This Week in New York Insider's Guide to Arts & Culture in New York City Since 2001

22Apr/17

THE INCIDENT WITH DIRECTOR LARRY PEERCE IN PERSON

Tony Musante terrorizes Bea Bridges and others aboard a New York City subway train in THE INCIDENT

Joe Ferrone (Tony Musante) terrorizes Pfc. Felix Teflinger (Beau Bridges) and others aboard a New York City subway train in THE INCIDENT

THE INCIDENT (Larry Peerce, 1967)
Film Forum
209 West Houston St.
Sunday, November 3, $7, 11:00 am
212-727-8110
filmforum.org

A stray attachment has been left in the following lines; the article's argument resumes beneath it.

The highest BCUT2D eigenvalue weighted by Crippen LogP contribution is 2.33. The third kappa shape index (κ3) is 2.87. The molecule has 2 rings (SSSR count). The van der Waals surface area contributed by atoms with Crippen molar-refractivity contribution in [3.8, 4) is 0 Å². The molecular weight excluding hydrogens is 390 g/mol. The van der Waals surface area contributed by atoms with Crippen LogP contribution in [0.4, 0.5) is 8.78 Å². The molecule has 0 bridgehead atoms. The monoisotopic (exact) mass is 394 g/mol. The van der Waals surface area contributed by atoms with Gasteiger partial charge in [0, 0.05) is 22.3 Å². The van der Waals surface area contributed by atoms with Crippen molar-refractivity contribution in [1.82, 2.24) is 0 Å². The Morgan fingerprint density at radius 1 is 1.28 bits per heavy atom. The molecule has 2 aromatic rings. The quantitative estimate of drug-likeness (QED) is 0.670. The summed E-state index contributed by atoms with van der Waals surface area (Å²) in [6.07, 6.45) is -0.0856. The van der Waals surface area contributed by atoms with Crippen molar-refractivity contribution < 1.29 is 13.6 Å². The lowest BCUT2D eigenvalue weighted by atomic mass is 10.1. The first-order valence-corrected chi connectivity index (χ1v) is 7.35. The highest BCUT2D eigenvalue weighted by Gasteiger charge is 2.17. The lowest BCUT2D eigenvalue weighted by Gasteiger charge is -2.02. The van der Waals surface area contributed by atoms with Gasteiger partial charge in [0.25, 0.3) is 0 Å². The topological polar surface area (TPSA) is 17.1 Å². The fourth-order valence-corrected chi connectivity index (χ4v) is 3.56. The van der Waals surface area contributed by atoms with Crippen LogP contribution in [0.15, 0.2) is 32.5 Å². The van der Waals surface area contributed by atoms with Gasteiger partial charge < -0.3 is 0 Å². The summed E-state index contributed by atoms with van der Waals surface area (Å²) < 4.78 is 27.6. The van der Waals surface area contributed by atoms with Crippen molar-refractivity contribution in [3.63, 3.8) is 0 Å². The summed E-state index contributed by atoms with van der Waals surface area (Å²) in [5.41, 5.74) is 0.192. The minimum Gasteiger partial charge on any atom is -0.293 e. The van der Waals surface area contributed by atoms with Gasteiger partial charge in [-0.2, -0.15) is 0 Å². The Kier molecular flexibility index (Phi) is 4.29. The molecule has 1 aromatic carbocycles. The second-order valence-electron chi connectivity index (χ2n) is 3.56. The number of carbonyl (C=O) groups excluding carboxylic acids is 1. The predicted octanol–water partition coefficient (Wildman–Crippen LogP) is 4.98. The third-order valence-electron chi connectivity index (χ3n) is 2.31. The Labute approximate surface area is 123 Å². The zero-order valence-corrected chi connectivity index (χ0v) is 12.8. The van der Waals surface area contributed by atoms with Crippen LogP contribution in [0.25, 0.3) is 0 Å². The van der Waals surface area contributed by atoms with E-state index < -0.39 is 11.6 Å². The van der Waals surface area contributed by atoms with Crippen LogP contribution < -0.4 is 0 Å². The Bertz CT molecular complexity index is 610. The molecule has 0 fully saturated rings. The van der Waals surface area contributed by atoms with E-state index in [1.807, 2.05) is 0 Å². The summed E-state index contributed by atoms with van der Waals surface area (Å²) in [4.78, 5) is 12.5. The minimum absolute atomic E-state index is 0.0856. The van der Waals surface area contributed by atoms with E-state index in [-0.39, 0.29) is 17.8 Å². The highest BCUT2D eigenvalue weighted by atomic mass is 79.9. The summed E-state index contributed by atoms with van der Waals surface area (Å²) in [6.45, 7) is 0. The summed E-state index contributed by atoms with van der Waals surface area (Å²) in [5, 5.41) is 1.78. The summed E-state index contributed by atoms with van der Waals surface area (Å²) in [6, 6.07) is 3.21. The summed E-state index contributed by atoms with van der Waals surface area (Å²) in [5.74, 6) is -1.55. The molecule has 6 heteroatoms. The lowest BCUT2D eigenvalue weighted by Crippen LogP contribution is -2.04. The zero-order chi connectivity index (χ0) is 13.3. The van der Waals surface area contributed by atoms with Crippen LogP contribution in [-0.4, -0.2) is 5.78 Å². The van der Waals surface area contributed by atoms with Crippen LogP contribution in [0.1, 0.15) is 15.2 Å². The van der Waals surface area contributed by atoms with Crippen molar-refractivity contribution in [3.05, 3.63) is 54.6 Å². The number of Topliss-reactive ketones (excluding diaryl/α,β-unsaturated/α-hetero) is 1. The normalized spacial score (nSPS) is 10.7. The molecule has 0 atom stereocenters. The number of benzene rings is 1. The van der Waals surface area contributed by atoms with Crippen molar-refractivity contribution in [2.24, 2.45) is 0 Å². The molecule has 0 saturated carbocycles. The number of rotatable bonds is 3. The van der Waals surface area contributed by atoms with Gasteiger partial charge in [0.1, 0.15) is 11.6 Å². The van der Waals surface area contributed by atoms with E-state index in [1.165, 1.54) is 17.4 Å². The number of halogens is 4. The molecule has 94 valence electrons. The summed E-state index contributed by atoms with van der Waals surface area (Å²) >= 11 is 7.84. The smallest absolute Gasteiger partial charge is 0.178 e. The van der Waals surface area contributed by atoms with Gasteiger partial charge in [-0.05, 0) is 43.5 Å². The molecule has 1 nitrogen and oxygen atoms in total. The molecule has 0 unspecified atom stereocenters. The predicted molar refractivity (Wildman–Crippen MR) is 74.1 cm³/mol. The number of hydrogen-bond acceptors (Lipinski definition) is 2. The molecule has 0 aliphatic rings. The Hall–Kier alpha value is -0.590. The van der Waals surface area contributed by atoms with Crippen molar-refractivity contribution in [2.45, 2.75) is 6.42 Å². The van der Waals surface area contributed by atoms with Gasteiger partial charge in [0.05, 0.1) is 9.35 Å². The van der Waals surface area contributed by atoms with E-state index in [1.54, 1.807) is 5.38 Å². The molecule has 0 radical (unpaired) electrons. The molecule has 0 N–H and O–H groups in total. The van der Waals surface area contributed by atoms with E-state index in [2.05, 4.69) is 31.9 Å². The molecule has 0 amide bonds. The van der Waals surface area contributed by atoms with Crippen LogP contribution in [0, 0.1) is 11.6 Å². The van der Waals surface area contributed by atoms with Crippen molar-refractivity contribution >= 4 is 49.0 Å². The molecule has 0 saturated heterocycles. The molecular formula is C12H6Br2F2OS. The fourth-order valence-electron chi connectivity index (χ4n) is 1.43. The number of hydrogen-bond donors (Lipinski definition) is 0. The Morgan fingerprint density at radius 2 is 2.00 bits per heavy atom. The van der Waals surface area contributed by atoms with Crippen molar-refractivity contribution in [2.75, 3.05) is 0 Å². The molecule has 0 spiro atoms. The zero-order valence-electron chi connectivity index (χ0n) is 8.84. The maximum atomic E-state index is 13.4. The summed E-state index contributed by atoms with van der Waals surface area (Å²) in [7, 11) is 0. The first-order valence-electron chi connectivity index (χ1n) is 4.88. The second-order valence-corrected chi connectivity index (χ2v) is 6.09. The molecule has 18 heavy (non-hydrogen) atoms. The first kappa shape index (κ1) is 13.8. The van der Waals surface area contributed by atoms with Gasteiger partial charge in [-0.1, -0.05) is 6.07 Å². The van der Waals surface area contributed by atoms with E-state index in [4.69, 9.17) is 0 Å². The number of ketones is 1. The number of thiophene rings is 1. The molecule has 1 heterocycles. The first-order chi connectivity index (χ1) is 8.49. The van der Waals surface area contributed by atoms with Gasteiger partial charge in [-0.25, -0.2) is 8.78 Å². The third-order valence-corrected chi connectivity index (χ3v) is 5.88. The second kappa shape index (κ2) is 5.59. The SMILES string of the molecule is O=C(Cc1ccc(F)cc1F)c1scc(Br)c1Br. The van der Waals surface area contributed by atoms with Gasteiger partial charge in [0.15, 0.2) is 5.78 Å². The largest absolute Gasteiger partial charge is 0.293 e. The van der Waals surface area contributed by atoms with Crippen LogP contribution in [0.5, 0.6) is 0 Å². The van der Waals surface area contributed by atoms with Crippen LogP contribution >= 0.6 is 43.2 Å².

One of the ultimate nightmare scenarios of 1960s New York City, Larry Peerce’s gritty black-and-white The Incident takes viewers deep down into the subway as two thugs terrorize a group of helpless passengers. Joe Ferrante (Tony Musante) and Artie Connors (Martin Sheen, in his first movie role) are out for kicks, so after getting some out on the streets, they head underground, where they find a wide-ranging collection of twentieth-century Americans to torture, including Arnold and Joan Robinson (Brock Peters and Ruby Dee), Bill and Helen Wilks (Ed McMahon and Diana Van der Vlis), Sam and Bertha Beckerman (Jack Gilford and Thelma Ritter, in her last role), Douglas McCann (Gary Merrill), Muriel and Harry Purvis (Jan Sterling and Mike Kellin), Alice Keenan (Donna Mills), soldiers Felix Teflinger and Phillip Carmatti (Beau Bridges and Robert Bannard), and others, each representing various aspects of contemporary culture and society, all with their own personal problems that come to the surface as the harrowing ride continues. It’s a brutal, claustrophobic, highly theatrical film that captures the fear that haunted the city in the 1960s and well into the ’70s, with an all-star cast tackling such subjects as racism, teen sex, alcoholism, homosexuality, war, and the state of the American family. A DCP restoration of the rarely shown drama, some of which was filmed in the actual subway system against the MTA’s warnings, is screening April 26 at Film Forum, with the Bronx-born Peerce, who made such other films as A Separate Peace, Two-Minute Warning, The Bell Jar, and Goodbye, Columbus, on hand to discuss the work.

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